On July 17th and 18th after weeks and weeks of preparation, Usapang Turismo: El Nido 2017 went from a vision us fellows had been holding in our minds to a tangible reality.
After weeks of planning, series of discussions, and sheer hard work, we have sent the invites, prepared the workshops and finalized the logistics for the Forum. “Usapang Turismo: El Nido" is real, and it is happening.
An online image search of the words “El Nido” produces pages upon pages of island paradise photos: crystal clear blue water, beautifully strange limestone formations, and thriving biodiversity evoke the sense that this region is one of pristine nature undisturbed by human activity. It was with these images in mind that I took off for El Nido seven weeks ago, and as such was surprised upon arrival to find a bustling town teeming with the issues of rapid, unplanned urbanization.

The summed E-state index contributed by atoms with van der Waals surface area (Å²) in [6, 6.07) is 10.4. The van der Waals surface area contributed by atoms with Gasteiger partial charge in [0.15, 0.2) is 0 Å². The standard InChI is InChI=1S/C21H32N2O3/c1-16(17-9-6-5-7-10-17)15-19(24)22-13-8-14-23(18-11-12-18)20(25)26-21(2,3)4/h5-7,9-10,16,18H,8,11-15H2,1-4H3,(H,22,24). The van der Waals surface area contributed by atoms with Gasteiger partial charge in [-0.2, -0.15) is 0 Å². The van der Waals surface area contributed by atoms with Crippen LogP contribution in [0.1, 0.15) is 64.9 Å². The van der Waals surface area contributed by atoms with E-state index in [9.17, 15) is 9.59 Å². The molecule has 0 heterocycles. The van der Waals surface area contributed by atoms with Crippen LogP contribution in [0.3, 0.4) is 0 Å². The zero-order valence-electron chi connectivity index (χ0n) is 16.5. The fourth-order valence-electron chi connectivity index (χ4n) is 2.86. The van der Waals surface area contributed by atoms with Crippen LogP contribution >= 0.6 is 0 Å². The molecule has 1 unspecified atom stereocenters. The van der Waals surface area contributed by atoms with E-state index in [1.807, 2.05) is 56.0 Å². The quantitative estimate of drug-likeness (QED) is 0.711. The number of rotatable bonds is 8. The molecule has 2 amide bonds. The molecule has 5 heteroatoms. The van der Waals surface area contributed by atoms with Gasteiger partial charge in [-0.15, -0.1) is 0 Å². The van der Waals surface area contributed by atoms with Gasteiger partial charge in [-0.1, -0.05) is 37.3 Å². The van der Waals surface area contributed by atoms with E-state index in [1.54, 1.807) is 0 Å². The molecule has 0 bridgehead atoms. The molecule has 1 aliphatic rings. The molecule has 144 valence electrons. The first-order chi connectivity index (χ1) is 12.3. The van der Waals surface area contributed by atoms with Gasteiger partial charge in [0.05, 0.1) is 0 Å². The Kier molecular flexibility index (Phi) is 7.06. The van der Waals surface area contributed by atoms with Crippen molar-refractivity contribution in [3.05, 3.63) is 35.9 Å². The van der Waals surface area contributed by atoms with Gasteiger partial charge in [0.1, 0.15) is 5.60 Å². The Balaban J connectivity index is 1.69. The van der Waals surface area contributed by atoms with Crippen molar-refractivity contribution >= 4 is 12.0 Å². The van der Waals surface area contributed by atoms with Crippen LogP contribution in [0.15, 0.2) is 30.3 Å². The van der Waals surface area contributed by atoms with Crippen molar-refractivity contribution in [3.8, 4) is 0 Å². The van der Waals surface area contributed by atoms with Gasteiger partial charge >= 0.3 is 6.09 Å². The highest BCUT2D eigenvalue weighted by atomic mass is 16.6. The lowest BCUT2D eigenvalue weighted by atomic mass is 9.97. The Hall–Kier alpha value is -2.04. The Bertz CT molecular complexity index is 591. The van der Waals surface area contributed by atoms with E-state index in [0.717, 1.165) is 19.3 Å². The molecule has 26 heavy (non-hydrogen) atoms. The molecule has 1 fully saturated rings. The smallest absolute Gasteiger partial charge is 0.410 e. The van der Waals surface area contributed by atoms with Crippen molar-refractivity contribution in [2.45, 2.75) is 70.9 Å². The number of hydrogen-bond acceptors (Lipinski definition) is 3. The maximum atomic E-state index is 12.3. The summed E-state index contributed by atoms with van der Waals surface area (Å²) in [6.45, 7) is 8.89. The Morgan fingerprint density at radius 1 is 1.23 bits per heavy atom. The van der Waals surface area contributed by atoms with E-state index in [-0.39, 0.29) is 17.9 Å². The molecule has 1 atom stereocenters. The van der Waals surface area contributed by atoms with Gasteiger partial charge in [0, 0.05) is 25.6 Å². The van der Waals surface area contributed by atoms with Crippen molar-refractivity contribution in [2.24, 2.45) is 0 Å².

As I looked down from the rocky cliff that towered over the seas of Palawan, I realized that this was going to be the highest jump that I will be making into the water.
It was a hot day; I could feel the cold sweat evaporating from the pores of my skin. I was perched atop Ille Cave deep in the heart of the Dewil Valley in New Ibajay. Not more than a meter to my left was a hundred-foot drop that guarantees certain death (*gulps*).
Week four of our GUI Fellowship began with us finally turning in our first deliverable – the comprehensive assessment of El Nido Resorts’ (ENR) sustainability practices. All of you may be wondering if we are actually getting to do any work with this exquisite and breathtaking backdrop consisting of the islands.
On Sunday morning, I woke up to a commotion coming from my bathroom door. I ignored it – it was our day off, and I felt like sleeping in. Still, every couple minutes I heard a distinctly feathery racket, making continued sleep impossible.